A mailer sent to thousands of Ohio residents falsely linked the Chinese government to anti-bailout activists.
"The raw political and economic power of the industry was on display even after the bill was passed. Having been defeated within the legislature, grassroots organizations such as Ohioans Against Corporate Bailouts and Ohio Consumers Power Alliance took to the streets and tried to collect signatures on a petition calling for a referendum question about HB6 to be included in the 2020 elections. It was a tough task, since those opposing the bailout had less than two months to gather over a quarter of a million valid signatures.
FirstEnergy tried to stop them with a two-pronged approach. The first was a legal trick. It went to the state’s supreme court and argued that the monthly charges on customers 'should be considered tax increases, which cannot be challenged by a referendum.' But the court dismissed the case, saying there was 'no ‘justiciable controversy’ for it to decide.' For the main part, though, the response from FirstEnergy and other beneficiaries was more of the same: dark money–backed organizations spending millions to undo the grassroots efforts by urging voters to refuse signing the petition.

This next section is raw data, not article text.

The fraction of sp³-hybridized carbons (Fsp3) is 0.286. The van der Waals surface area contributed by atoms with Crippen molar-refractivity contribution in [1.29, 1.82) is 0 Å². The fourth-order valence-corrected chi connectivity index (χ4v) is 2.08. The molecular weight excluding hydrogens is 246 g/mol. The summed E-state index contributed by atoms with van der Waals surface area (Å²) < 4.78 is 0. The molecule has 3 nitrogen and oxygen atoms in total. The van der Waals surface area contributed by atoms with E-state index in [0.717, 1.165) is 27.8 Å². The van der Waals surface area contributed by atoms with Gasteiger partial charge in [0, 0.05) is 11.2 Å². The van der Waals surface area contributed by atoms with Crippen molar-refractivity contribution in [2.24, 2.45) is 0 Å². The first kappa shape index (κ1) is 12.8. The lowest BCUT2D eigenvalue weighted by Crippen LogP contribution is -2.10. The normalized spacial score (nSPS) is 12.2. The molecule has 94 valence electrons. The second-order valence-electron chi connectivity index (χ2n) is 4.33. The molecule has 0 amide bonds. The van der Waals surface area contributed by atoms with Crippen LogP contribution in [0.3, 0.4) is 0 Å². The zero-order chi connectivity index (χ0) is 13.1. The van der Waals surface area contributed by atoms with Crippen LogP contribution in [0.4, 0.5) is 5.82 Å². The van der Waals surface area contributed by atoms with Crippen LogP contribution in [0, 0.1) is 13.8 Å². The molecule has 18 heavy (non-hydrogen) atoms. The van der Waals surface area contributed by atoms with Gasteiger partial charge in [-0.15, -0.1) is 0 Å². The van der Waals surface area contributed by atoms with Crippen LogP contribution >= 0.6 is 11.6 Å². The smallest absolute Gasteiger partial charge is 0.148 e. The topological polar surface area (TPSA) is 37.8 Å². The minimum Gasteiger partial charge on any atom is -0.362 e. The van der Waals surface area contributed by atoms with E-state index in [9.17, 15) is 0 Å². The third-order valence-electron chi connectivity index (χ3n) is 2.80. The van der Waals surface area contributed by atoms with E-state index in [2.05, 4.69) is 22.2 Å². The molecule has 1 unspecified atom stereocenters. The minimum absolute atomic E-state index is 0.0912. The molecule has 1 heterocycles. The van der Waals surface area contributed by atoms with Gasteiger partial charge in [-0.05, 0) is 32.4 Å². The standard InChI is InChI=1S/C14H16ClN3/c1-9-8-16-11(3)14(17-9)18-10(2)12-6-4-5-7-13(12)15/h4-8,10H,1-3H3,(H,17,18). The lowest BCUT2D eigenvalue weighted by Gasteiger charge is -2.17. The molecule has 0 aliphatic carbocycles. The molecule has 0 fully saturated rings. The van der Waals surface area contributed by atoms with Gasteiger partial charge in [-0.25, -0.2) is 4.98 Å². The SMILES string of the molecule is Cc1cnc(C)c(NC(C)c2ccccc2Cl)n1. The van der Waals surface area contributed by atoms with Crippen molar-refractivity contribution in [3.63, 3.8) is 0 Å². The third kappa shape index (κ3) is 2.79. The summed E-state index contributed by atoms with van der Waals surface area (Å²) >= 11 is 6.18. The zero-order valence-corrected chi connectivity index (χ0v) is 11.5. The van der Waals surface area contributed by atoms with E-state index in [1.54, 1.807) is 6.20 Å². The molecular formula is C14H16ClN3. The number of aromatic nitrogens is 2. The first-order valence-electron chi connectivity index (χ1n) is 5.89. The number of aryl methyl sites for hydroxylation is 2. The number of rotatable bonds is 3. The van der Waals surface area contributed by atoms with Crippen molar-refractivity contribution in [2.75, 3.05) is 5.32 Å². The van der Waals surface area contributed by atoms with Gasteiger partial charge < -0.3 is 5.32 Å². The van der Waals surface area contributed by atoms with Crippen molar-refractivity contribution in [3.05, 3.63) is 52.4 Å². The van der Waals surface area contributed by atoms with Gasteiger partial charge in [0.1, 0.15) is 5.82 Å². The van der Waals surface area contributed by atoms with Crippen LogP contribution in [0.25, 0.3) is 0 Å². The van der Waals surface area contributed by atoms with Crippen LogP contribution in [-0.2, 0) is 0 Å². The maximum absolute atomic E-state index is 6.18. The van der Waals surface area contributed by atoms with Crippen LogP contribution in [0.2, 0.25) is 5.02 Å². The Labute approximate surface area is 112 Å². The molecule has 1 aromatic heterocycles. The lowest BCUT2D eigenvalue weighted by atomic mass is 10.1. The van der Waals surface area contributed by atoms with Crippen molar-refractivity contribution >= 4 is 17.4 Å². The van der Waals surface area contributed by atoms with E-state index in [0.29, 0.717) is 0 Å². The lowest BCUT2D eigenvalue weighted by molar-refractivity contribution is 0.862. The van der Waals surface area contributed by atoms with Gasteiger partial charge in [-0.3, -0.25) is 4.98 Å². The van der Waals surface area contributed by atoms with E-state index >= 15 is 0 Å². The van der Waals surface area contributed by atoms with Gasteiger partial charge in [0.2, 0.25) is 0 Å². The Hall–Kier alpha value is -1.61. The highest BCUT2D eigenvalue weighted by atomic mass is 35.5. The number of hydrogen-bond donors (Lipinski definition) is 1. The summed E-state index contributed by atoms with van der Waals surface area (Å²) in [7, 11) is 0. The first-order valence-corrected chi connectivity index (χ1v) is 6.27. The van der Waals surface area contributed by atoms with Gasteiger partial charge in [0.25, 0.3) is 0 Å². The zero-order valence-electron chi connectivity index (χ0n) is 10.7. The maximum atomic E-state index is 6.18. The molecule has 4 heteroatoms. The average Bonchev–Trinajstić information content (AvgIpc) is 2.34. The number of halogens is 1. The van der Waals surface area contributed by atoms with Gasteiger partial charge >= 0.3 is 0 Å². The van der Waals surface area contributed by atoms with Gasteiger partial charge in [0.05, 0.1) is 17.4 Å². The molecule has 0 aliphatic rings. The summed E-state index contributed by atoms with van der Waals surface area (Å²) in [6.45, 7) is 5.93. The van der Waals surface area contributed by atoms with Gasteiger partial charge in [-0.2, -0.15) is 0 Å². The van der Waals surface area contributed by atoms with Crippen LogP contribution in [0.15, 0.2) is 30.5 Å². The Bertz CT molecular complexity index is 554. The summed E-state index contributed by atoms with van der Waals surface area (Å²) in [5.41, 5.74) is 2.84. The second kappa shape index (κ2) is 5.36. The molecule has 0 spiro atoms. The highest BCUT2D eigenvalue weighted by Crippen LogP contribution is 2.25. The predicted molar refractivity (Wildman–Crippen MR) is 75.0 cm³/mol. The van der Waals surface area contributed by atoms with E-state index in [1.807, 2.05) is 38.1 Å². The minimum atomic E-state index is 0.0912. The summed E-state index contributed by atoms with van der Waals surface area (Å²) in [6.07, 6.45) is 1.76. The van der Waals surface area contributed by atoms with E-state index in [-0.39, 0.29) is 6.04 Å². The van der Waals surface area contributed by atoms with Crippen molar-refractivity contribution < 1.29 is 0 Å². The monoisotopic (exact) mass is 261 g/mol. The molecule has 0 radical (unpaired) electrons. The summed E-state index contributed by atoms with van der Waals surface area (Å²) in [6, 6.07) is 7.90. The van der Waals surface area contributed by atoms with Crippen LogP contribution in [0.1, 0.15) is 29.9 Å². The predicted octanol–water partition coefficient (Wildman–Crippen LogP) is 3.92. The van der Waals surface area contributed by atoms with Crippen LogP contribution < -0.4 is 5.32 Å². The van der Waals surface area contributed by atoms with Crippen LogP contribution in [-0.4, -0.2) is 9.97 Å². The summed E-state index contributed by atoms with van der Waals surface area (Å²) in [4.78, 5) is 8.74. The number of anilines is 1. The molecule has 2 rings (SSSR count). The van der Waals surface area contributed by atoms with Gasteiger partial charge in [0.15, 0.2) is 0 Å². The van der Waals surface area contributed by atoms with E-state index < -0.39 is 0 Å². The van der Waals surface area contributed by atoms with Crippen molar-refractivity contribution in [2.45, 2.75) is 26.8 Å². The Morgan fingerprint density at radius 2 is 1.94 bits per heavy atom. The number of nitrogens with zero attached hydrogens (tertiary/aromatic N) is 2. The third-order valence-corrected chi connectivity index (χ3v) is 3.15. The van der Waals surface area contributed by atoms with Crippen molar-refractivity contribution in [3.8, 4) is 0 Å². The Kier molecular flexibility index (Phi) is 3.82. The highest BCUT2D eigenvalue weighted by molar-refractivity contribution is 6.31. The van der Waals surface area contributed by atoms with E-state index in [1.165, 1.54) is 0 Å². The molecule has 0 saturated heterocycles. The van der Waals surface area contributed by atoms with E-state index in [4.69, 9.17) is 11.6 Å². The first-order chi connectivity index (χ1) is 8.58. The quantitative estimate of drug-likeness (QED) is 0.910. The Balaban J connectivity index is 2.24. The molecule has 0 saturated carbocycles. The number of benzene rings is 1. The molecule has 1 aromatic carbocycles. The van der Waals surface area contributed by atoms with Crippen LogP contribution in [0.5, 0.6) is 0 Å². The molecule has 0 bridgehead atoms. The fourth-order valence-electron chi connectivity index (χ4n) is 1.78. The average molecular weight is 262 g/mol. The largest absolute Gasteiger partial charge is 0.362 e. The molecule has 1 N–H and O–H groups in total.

Among these organizations was one called Ohioans for Energy Security, which sponsored television advertisements that falsely claimed that China is 'intertwining themselves financially in our energy infrastructure,' threatening 'national security,' and implying that not going through with the bailout campaign would lead to Chinese control of Ohio’s power grid. The watchdog organization Energy and Policy Institute quickly identified that some of the people featured in the TV advertisement were in fact FirstEnergy employees. In other words, there was reason to suspect that FirstEnergy was behind the advertisement. Ohioans for Energy Security also mailed thousands of letters to state residents with bold lettering behind a Chinese flag imploring, 'Don’t give the Chinese government your personal information.' The hyperbolic allegations about China apparently are connected to natural gas-fired power plants in Ohio that were partially financed by a Chinese government-owned bank, although FirstEnergy has itself borrowed money from the same bank."